"Simple minds discuss people, Average minds discuss things, and Great minds discuss ideas".

  17. #17
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    Default Re: Deporting Veterans

    PTSD , shoplifting food, addicted and homeless.

    ''After being honorably discharged in 2010, Kim lived with severe drug addiction and eventually became homeless, sometimes shoplifting food, he recalled. In 2013, he was convicted of first-degree burglary after he was caught trying to steal groceries. He was subsequently detained by Ice and threatened with deportation, but ultimately released.''
    '' You ain't gonna learn what you don't want to know. ''
    Grateful Dead

  18. #18
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    Default Re: Deporting Veterans

    I am of two minds on this. If a non-citizen, whether initially unlawfully present or not, honorably serves in our armed forces, I believe citizenship should be conferred on such veteran, on the completion of the service term (if not before), or postumously, as may be beneficial for the servicemember's family and dependents. OTOH, unlawfully present convicted felons should be deported forthwith, in accordance with the law.

    The injustice here, then, is the servicemember's lack of immigration status on account of his service, not his deportation.

  19. #19
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    Default Re: Deporting Veterans

    The injustice here, then, is the service member's lack of immigration status on account of his service, not his deportation.
    The deportation is not unjust, its Immoral.

    You've just taken two opposing approaches to the problem, which is the luxury of a hypothetical (or the prerogative of the untouchable). Unfortunately we can only live a consistent life if we choose one.

    The moral stand;
    a person who has given, or sacrificed, for the country should be treated with the respect earned. This is about fairness, this is about recognising the circumstances of the persons life, how they have contributed as citizens, and saying we have a debt.
    It considers the fact that the society in which a person is brought up forms that person, informs their beliefs and values, gives them their customs and creates their social norms. it recognises in this case that the person, for whatever reason, is in essence American.
    in light of the second sentence, it recognises the nature of the deportation, it is recognised as punishment. As such the moral approach weighs the effect of that punishment against the contributions and life facts of the deportee.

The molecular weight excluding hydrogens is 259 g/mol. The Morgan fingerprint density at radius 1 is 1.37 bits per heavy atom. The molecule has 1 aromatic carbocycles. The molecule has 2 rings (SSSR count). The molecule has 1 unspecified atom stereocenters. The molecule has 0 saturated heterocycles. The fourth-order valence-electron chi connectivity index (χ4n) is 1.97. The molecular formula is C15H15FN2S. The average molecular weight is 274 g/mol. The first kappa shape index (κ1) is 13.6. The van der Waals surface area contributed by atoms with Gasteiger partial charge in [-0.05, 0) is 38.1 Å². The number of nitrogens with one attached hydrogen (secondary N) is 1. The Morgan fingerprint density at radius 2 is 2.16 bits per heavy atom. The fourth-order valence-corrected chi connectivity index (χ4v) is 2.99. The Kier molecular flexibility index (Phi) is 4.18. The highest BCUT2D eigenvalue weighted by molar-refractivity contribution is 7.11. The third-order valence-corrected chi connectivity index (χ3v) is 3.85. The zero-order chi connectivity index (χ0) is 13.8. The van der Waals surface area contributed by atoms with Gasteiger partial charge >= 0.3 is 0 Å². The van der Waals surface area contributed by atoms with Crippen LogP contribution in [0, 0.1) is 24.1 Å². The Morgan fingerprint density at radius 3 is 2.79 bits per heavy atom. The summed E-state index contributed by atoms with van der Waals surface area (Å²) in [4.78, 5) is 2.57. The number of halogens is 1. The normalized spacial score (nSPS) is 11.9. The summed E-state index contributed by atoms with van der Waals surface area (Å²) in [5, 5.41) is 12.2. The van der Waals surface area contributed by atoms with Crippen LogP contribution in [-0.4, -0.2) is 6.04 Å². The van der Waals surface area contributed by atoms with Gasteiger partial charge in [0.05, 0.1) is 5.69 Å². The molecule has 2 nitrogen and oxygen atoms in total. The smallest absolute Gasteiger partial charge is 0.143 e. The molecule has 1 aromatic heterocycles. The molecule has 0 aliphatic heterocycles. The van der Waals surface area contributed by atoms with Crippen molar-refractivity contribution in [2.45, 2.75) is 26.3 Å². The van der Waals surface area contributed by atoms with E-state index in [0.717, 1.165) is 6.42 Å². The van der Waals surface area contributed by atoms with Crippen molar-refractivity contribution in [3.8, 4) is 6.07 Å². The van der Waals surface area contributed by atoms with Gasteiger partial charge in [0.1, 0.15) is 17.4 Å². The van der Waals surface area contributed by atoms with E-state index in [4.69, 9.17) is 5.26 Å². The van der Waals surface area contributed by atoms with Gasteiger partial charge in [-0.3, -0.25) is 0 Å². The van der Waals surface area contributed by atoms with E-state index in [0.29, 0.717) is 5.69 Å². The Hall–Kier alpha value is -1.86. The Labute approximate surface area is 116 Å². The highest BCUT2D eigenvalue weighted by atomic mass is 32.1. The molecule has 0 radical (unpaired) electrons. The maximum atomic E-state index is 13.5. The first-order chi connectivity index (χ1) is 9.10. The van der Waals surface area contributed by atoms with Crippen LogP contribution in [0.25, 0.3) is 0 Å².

The Utilitarian stand;
    All criminals are bad and we must get rid of them, either into jail, or if possible - overseas. Whatever is more permanent, cheap or expeditious. We must take no responsibility for forming this person, everyone is their own agent. Getting rid of criminals is good for society, harming some is fine as long as most people benefit.

    The question then is - what kind of society do i want to live in? where the good of all depends on respecting the individual in all their complexity, or, where the individual doesn't matter when the good of the majority could be furthered.
    “Ignorance more frequently begets confidence than does knowledge” - Charles Darwin (1809–1882)

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  20. #20
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    Default Re: Deporting Veterans

    The same ting has been happening to foreign born adults who were adopted by US citizens as infants and small children.

    In 2000, Congress passed a law that made such children automatically US citizens, but did not make it retroactive. Before 2000, the adoptive parents had to file paperwork and pay a fee of several hundred dollars to get a citizenship certificate for their adopted children, otherwise they were not legally citizens. Our two boys, arriving in 1998 and 2001, actually bridged that period. Had we not done the paperwork, one would have been a citizen and the other not, even thought they came from the same country and were raised in the same home, etc.

    https://www.nytimes.com/2017/07/02/w...=fb-share&_r=0

    Congress can easily fix this, if they can find the will.